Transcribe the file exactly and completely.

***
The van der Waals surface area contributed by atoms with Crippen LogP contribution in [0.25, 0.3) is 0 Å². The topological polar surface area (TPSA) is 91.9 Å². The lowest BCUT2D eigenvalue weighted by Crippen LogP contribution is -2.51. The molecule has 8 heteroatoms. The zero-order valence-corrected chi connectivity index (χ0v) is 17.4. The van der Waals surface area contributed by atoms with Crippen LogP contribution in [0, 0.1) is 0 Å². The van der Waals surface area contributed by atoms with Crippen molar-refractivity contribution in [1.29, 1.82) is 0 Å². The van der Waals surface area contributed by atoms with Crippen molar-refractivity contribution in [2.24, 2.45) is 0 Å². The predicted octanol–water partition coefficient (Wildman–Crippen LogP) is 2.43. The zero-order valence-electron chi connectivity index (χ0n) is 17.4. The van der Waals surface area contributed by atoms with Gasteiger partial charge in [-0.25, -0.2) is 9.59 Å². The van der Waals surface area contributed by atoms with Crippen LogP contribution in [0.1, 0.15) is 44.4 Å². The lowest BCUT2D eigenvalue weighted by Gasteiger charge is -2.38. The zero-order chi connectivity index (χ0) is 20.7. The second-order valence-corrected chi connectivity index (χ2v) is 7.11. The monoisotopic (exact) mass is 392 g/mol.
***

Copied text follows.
The van der Waals surface area contributed by atoms with Crippen LogP contribution in [0.25, 0.3) is 0 Å². The topological polar surface area (TPSA) is 91.9 Å². The lowest BCUT2D eigenvalue weighted by Crippen LogP contribution is -2.51. The molecule has 8 heteroatoms. The zero-order valence-corrected chi connectivity index (χ0v) is 17.4. The van der Waals surface area contributed by atoms with Crippen LogP contribution in [0, 0.1) is 0 Å². The van der Waals surface area contributed by atoms with Crippen molar-refractivity contribution in [1.29, 1.82) is 0 Å². The van der Waals surface area contributed by atoms with Crippen molar-refractivity contribution in [2.24, 2.45) is 0 Å². The predicted octanol–water partition coefficient (Wildman–Crippen LogP) is 2.43. The zero-order valence-electron chi connectivity index (χ0n) is 17.4. The van der Waals surface area contributed by atoms with Gasteiger partial charge in [-0.25, -0.2) is 9.59 Å². The van der Waals surface area contributed by atoms with Crippen LogP contribution in [0.1, 0.15) is 44.4 Å². The lowest BCUT2D eigenvalue weighted by Gasteiger charge is -2.38. The zero-order chi connectivity index (χ0) is 20.7. The second-order valence-corrected chi connectivity index (χ2v) is 7.11. The monoisotopic (exact) mass is 392 g/mol.